The United Nations (UN) human rights office said on May 4 that it was “deeply alarmed” over the police violence against protesters in the Colombian city of Cali.
“We express our profound shock at the events there and stress our solidarity with those who have lost their lives, as well as the injured and their families,” Spokesperson for the UN High Commissioner for Human Rights Marta Hurtado said in a statement.
According to Hurtado, the UN is working to verify the exact number of casualties from the reports it received and how the “terrible incident” occurred in Cali, “where police opened fire on demonstrators protesting against tax reforms, reportedly killing and injuring a number of people.”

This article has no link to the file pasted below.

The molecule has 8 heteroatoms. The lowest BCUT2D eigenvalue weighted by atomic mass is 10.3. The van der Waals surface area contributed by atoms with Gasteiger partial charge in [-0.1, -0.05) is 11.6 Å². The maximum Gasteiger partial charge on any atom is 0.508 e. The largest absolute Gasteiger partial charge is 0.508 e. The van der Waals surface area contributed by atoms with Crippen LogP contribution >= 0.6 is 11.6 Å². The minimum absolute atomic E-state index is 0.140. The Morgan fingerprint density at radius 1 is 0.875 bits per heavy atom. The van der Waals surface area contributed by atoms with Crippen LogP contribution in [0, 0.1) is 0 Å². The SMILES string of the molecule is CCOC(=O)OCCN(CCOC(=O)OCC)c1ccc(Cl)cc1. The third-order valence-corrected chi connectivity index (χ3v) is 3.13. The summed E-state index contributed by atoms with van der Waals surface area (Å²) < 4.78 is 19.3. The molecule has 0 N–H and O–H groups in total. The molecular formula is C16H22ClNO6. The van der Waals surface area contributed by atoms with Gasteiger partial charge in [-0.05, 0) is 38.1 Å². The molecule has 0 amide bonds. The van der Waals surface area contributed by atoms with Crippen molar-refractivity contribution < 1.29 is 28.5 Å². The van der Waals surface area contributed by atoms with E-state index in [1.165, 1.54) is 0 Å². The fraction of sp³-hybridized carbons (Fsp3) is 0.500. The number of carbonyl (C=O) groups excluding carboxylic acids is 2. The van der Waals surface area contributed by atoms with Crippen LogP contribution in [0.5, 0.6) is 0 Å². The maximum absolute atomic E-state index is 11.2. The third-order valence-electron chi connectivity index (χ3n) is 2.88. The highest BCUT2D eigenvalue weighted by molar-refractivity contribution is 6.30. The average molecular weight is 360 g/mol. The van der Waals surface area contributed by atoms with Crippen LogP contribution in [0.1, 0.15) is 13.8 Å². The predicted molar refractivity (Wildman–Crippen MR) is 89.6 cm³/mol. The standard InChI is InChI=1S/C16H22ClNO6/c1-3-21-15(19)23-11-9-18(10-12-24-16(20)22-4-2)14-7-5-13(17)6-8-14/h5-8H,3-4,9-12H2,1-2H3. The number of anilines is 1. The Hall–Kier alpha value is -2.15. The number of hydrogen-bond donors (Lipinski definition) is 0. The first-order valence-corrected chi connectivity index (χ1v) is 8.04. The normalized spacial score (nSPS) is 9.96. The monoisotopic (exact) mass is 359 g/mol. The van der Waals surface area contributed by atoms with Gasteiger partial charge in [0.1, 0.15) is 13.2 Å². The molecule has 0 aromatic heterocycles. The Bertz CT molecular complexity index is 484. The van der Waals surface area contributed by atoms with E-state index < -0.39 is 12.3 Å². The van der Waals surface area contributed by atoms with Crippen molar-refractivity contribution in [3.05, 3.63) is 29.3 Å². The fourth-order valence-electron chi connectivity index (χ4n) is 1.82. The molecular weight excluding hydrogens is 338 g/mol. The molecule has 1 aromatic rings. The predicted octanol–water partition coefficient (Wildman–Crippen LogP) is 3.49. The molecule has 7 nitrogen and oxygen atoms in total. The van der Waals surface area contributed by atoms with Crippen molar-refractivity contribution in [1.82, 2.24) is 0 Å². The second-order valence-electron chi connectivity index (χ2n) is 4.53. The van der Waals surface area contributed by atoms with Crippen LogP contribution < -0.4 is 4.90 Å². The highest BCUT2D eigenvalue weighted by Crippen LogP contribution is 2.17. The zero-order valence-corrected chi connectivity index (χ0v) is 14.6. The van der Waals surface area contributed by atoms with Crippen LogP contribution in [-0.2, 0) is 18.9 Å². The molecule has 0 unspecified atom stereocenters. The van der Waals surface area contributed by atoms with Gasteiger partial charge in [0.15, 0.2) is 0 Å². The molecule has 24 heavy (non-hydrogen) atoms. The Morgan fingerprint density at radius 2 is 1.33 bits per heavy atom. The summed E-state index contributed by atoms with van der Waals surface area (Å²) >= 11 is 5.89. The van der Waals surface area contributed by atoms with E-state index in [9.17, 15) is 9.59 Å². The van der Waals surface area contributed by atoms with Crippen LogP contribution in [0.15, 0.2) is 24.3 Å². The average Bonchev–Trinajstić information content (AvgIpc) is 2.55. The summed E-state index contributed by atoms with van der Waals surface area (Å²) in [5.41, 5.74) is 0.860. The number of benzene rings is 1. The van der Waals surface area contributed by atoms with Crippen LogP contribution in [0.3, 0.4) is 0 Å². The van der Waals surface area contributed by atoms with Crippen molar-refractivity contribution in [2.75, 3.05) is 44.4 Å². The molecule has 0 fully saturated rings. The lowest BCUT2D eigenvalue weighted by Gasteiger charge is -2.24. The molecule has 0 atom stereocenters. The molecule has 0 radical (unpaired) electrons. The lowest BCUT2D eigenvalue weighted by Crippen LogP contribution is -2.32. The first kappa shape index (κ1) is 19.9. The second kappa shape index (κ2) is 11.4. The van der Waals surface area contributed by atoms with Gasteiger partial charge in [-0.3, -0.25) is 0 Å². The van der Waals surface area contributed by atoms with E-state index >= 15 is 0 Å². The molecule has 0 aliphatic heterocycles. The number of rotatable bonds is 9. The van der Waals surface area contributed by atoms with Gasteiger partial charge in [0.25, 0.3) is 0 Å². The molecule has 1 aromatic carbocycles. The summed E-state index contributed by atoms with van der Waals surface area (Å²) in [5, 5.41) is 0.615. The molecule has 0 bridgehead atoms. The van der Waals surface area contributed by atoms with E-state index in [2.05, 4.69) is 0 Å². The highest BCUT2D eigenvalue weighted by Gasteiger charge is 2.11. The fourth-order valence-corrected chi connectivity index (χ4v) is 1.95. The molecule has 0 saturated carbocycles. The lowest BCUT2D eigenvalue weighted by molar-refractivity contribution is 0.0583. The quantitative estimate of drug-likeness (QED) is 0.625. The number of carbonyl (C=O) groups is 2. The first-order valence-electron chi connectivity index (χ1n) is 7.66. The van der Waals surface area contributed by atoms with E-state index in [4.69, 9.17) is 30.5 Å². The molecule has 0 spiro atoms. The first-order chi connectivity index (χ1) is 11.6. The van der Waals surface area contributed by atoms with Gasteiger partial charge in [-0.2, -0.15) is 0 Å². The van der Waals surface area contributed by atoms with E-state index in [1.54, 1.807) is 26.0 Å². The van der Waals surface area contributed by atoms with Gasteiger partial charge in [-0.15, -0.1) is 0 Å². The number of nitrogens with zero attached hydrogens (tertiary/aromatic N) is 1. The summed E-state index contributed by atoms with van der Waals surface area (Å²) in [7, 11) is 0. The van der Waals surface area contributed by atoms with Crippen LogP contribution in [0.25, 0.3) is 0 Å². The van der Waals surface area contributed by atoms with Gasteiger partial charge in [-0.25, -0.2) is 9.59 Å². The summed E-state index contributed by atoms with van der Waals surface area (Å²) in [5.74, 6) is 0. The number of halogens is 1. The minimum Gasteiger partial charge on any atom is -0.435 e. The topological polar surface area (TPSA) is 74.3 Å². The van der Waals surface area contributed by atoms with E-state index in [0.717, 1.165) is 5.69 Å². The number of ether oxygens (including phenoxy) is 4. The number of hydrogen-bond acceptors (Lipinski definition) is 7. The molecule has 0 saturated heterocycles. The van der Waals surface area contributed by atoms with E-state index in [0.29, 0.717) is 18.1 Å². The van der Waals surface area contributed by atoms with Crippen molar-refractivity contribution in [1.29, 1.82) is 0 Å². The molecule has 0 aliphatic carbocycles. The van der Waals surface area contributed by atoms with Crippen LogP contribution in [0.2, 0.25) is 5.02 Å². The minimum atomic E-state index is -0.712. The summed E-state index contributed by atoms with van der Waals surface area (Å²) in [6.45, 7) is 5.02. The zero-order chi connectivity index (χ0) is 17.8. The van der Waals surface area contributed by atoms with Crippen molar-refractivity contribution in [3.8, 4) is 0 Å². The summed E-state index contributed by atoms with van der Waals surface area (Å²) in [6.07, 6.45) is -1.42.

Hurtado said the office also received reports of at least 14 deaths related to the protests across Colombia, including at least one police officer, as well as reports of human rights defenders being harassed and threatened.
“What we can say clearly is that we have received reports, and we have witnesses of excessive use of force by security officers, shooting, live ammunition being used, beatings of demonstrators and as well detentions,” Hurtado told reporters in Geneva.
Hurtado called for calm and reminded State authorities of their “responsibility to protect human life.”
The Ombudsman’s Office in Colombia reported last May 2 that 19 people died in the protests that first broke out last April 28 after initially setting the death toll at 17. However, the figure does not include the fresh clashes in Cali, the third largest city in the South American country.
The protests continued despite President Iván Duque announcing last May 2 that he would withdraw the proposed tax reform bill.
Protesters said the withdrawal was not enough and that they also want improvements on the health and education system.